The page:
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About Nonantum Capital Partners

Nonantum is a Boston-based middle market private equity firm. Nonantum focuses on investing in family- and founder-owned businesses, corporate carve-outs, and complex situations where personal partnership is critical and opportunities exist for significant equity value creation. The firm seeks to invest $25 million to $75 million of equity per company.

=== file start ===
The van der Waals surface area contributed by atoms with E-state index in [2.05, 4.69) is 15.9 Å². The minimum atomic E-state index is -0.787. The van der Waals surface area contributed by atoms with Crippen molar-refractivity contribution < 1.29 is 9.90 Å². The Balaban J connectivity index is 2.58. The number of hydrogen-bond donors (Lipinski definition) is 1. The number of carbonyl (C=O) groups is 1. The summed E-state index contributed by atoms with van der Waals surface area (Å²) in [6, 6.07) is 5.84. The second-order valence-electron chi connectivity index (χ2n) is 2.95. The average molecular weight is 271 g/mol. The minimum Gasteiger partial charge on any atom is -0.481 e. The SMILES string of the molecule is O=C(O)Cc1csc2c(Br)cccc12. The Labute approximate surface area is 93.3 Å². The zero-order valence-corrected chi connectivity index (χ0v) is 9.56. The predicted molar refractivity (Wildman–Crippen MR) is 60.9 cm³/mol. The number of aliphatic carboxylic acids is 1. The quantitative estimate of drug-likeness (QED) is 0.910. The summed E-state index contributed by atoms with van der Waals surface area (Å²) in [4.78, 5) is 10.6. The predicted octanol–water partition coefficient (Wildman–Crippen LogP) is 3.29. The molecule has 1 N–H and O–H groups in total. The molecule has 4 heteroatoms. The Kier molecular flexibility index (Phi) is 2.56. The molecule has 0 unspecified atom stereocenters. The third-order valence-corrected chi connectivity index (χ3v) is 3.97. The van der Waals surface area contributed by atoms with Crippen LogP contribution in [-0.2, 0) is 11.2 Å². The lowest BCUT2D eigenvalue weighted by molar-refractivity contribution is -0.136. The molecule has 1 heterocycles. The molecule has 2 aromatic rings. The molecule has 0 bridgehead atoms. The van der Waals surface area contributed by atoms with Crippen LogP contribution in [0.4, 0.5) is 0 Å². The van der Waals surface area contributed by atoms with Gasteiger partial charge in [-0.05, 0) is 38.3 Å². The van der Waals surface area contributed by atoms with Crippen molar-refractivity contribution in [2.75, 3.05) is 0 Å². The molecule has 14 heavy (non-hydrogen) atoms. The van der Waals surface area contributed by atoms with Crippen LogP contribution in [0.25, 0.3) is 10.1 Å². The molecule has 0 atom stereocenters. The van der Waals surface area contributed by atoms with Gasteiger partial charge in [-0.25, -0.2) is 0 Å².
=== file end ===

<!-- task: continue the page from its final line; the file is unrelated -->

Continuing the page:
Nonantum Capital Partners Headquarters Location

Boston, Massachusetts,

United States

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Latest Nonantum Capital Partners News

SOLARCYCLE, Silicone Ranch partner to recycle solar panels

Sep 20, 2022